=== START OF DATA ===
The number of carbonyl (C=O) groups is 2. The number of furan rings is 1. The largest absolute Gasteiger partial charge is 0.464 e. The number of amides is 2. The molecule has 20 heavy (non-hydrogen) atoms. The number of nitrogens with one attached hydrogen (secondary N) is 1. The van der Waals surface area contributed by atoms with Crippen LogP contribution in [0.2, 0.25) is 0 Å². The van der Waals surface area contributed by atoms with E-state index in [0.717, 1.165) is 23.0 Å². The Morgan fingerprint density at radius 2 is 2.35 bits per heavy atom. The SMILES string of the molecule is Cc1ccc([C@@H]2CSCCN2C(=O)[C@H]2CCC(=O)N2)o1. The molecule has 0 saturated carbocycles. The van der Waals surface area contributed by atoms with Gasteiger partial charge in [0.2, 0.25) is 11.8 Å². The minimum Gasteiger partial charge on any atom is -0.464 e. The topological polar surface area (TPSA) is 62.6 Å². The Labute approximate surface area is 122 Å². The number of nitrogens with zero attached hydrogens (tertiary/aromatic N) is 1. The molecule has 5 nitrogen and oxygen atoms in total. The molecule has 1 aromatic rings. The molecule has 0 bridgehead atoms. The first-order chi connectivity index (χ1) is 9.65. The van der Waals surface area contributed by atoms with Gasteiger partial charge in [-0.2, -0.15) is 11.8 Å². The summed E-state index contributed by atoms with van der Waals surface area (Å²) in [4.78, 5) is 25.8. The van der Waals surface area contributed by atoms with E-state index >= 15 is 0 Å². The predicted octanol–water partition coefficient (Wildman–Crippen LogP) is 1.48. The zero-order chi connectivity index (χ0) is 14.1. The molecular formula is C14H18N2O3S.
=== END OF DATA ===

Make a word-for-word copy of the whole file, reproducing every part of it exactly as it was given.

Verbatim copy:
The number of carbonyl (C=O) groups is 2. The number of furan rings is 1. The largest absolute Gasteiger partial charge is 0.464 e. The number of amides is 2. The molecule has 20 heavy (non-hydrogen) atoms. The number of nitrogens with one attached hydrogen (secondary N) is 1. The van der Waals surface area contributed by atoms with Crippen LogP contribution in [0.2, 0.25) is 0 Å². The van der Waals surface area contributed by atoms with E-state index in [0.717, 1.165) is 23.0 Å². The Morgan fingerprint density at radius 2 is 2.35 bits per heavy atom. The SMILES string of the molecule is Cc1ccc([C@@H]2CSCCN2C(=O)[C@H]2CCC(=O)N2)o1. The molecule has 0 saturated carbocycles. The van der Waals surface area contributed by atoms with Gasteiger partial charge in [0.2, 0.25) is 11.8 Å². The minimum Gasteiger partial charge on any atom is -0.464 e. The topological polar surface area (TPSA) is 62.6 Å². The Labute approximate surface area is 122 Å². The number of nitrogens with zero attached hydrogens (tertiary/aromatic N) is 1. The molecule has 5 nitrogen and oxygen atoms in total. The molecule has 1 aromatic rings. The molecule has 0 bridgehead atoms. The first-order chi connectivity index (χ1) is 9.65. The van der Waals surface area contributed by atoms with Gasteiger partial charge in [-0.2, -0.15) is 11.8 Å². The summed E-state index contributed by atoms with van der Waals surface area (Å²) in [4.78, 5) is 25.8. The van der Waals surface area contributed by atoms with E-state index >= 15 is 0 Å². The predicted octanol–water partition coefficient (Wildman–Crippen LogP) is 1.48. The zero-order chi connectivity index (χ0) is 14.1. The molecular formula is C14H18N2O3S.